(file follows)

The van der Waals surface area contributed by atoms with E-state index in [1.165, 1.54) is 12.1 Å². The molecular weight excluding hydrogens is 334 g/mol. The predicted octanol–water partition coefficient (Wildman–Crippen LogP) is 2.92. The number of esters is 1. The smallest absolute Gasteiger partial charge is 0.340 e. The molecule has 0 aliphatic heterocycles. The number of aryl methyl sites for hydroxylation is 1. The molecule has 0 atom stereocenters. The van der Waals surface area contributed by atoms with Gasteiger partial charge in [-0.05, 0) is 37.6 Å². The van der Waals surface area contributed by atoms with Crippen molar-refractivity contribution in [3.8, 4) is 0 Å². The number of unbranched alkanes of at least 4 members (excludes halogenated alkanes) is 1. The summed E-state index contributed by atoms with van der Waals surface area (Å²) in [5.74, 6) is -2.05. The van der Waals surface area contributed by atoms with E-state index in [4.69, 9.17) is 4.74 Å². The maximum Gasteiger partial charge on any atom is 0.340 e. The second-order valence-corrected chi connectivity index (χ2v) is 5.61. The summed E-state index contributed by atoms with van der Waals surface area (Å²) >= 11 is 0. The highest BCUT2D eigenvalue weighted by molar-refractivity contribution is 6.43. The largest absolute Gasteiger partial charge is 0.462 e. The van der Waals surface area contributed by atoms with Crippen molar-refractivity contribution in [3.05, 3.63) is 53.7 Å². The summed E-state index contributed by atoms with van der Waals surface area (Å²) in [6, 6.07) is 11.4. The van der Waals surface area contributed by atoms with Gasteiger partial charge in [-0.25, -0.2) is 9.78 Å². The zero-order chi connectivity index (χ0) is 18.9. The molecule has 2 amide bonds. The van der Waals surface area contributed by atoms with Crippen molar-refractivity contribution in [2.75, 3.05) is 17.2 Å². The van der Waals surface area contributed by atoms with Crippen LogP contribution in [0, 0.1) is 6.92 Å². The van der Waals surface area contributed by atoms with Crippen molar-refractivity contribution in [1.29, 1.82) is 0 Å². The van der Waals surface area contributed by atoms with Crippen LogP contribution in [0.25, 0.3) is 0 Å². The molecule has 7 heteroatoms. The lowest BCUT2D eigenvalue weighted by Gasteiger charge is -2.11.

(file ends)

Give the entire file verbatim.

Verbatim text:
The van der Waals surface area contributed by atoms with E-state index in [1.165, 1.54) is 12.1 Å². The molecular weight excluding hydrogens is 334 g/mol. The predicted octanol–water partition coefficient (Wildman–Crippen LogP) is 2.92. The number of esters is 1. The smallest absolute Gasteiger partial charge is 0.340 e. The molecule has 0 aliphatic heterocycles. The number of aryl methyl sites for hydroxylation is 1. The molecule has 0 atom stereocenters. The van der Waals surface area contributed by atoms with Gasteiger partial charge in [-0.05, 0) is 37.6 Å². The van der Waals surface area contributed by atoms with Crippen molar-refractivity contribution in [3.8, 4) is 0 Å². The number of unbranched alkanes of at least 4 members (excludes halogenated alkanes) is 1. The summed E-state index contributed by atoms with van der Waals surface area (Å²) in [5.74, 6) is -2.05. The van der Waals surface area contributed by atoms with E-state index in [4.69, 9.17) is 4.74 Å². The maximum Gasteiger partial charge on any atom is 0.340 e. The second-order valence-corrected chi connectivity index (χ2v) is 5.61. The summed E-state index contributed by atoms with van der Waals surface area (Å²) >= 11 is 0. The highest BCUT2D eigenvalue weighted by molar-refractivity contribution is 6.43. The largest absolute Gasteiger partial charge is 0.462 e. The van der Waals surface area contributed by atoms with Crippen molar-refractivity contribution in [3.05, 3.63) is 53.7 Å². The summed E-state index contributed by atoms with van der Waals surface area (Å²) in [6, 6.07) is 11.4. The van der Waals surface area contributed by atoms with Gasteiger partial charge in [-0.25, -0.2) is 9.78 Å². The zero-order chi connectivity index (χ0) is 18.9. The molecule has 2 amide bonds. The van der Waals surface area contributed by atoms with Crippen molar-refractivity contribution in [2.75, 3.05) is 17.2 Å². The van der Waals surface area contributed by atoms with Crippen LogP contribution in [0, 0.1) is 6.92 Å². The van der Waals surface area contributed by atoms with Crippen molar-refractivity contribution in [1.29, 1.82) is 0 Å². The van der Waals surface area contributed by atoms with Crippen LogP contribution in [0.25, 0.3) is 0 Å². The molecule has 7 heteroatoms. The lowest BCUT2D eigenvalue weighted by Gasteiger charge is -2.11.